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DOI: 10.1111/b.9781405168908.2010.x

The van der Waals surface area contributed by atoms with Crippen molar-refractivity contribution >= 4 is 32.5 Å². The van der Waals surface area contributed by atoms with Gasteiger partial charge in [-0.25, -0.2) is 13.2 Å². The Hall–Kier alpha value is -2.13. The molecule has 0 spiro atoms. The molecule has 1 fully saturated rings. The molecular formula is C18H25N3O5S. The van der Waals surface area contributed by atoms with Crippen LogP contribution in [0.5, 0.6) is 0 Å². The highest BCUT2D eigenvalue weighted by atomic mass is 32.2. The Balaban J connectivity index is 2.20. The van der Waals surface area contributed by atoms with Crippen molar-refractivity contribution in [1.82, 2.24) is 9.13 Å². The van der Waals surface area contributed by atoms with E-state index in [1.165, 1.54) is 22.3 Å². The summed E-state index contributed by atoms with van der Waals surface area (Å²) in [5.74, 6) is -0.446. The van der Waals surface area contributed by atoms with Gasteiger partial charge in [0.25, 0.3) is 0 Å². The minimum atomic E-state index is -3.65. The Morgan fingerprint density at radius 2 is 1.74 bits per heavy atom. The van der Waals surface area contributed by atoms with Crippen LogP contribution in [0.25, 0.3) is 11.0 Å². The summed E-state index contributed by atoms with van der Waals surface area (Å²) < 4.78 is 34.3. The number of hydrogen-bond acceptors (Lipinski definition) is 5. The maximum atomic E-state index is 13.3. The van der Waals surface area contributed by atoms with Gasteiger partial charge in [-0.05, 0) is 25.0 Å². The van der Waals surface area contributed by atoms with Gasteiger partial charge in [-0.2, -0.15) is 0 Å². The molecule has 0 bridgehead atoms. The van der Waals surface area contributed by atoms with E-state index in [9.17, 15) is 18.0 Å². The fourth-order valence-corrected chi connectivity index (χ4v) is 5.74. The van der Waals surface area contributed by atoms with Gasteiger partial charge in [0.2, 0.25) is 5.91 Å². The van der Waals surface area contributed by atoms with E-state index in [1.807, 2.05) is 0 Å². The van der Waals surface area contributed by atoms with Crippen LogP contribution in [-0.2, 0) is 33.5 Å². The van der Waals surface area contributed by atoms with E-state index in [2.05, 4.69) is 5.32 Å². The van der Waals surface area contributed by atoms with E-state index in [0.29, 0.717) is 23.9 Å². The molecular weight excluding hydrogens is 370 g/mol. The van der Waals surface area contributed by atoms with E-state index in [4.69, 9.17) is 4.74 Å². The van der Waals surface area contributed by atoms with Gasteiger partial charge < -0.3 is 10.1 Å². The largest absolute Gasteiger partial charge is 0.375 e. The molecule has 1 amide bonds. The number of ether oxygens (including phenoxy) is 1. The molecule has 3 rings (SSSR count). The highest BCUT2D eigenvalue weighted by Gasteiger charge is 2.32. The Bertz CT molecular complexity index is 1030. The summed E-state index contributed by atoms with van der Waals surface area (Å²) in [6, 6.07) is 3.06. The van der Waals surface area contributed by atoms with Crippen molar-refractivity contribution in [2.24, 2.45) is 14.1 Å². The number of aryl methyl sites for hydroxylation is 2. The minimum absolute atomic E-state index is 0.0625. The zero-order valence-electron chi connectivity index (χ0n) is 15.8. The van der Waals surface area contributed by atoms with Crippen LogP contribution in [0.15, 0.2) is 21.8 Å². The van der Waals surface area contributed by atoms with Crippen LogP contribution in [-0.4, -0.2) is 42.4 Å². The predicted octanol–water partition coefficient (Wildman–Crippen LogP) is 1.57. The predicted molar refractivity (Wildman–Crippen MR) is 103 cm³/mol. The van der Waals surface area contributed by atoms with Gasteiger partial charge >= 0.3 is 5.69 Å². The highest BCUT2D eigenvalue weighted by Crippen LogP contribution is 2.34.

A term developed in the 1960s (see Roszak, 1970) to make sense of the spectacular new youth and student subcultures and, in particular, the American hippie. The term, as Musgrove (1974) points out, had two uses. On the one hand, it described what Richard Neville (1970) called “play power,” a set of ideas, beliefs, and values that opposed the dominant culture (which, in this context, meant capitalism, protestantism, and militarism); counterculturalists valued the spiritual over the material, hedonism over prudence, tolerance over prejudice. “Counterculture” referred, on the other hand, to a group of people, those people who because of their different ideas refused to live in “straight” society and “dropped out” of it. The counterculture thus described both new social practices – drug use, “free” sex, nondirective education, etc. – and the institutions that supported these practices – communes, alternative newspapers and magazines, free schools, “underground” festivals, etc. The counterculture is usually thought to have dissolved in the 1970s, the victim of its own contradictory attitudes (to technology and materialism), its internal differences (about sexual politics or drug (ab)use, for instance), and systematic legal harassment. Nevertheless, its values and, to some extent, its “alternative” institutions live on, whether in the symbolic form of a Grateful Dead concert or in ... log in or subscribe to read full text

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